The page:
Senator Comeau: A couple of weeks ago, I heard the Mayor of Halifax talking about a strategic alliance with Moncton rather than with Sydney, Nova Scotia. Allying with Sydney would be logical because they are in the same province. However, the mayor said that they would ally with Moncton as a strategic investment area with which they wish to entice investments. Sydney would be left out of the loop because it is viewed by the powers-to-be in Halifax as more rural than urban.

Mr. Courchene: To succeed in a North American economic space, you must start looking at the comparative advantage from your particular region. Sydney is not left out of this alliance; it is just that Sydney will probably prosper better in this framework than it would in another kind of framework.

It is worse in Saskatchewan because it does not have a global city region. It must work either through Winnipeg, Vancouver or the Calgary-Edmonton corridor. This is the changing North American geography.

Senator Comeau: Have you given any thought to equalization schemes in other jurisdictions that are similar to those in Canada?

Are there other formulas that we should look at?

Mr. Courchene: I have looked at some other federations and it is astounding how close the equalization programs relate to the underlying values of the federation to which you refer. Australia federation is by far the most egalitarian. Welfare is national and everyone may qualify and receive on an equal basis no matter where they live. University salaries are the same across the country, from Tasmania to Sydney to New South Wales.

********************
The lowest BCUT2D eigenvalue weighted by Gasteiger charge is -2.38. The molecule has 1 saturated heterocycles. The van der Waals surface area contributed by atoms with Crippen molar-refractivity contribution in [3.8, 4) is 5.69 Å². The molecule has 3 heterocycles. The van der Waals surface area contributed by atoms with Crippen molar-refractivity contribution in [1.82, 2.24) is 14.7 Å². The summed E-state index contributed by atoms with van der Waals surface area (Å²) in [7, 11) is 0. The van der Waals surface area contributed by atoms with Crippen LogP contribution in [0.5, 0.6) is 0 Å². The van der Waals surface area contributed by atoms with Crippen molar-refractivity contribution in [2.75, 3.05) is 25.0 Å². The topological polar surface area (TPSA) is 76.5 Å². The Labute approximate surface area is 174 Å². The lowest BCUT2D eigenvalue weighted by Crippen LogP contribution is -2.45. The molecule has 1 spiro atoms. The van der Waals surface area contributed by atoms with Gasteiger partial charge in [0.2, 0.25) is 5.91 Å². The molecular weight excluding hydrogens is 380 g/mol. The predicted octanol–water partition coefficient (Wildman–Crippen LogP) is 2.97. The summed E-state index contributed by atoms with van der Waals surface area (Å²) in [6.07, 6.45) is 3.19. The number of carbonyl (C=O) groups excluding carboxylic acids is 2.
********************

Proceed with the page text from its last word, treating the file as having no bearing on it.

There is a lot of centralization. The provinces have very little independent tax base. Most of it comes from transfers. They have an incredibly egalitarian equalization program. They bring everyone's revenues up to a certain level and the tall poppies get brought down to that same level.

On the expenditure side, if it costs you more to deliver a unit of public service in Australia you get extra money, if it is cheaper you get brought down. Therefore everyone is brought down on both the revenue and expenditure side. It is a wonderfully egalitarian system, but it is set up in a federation that itself is much more egalitarian than we are.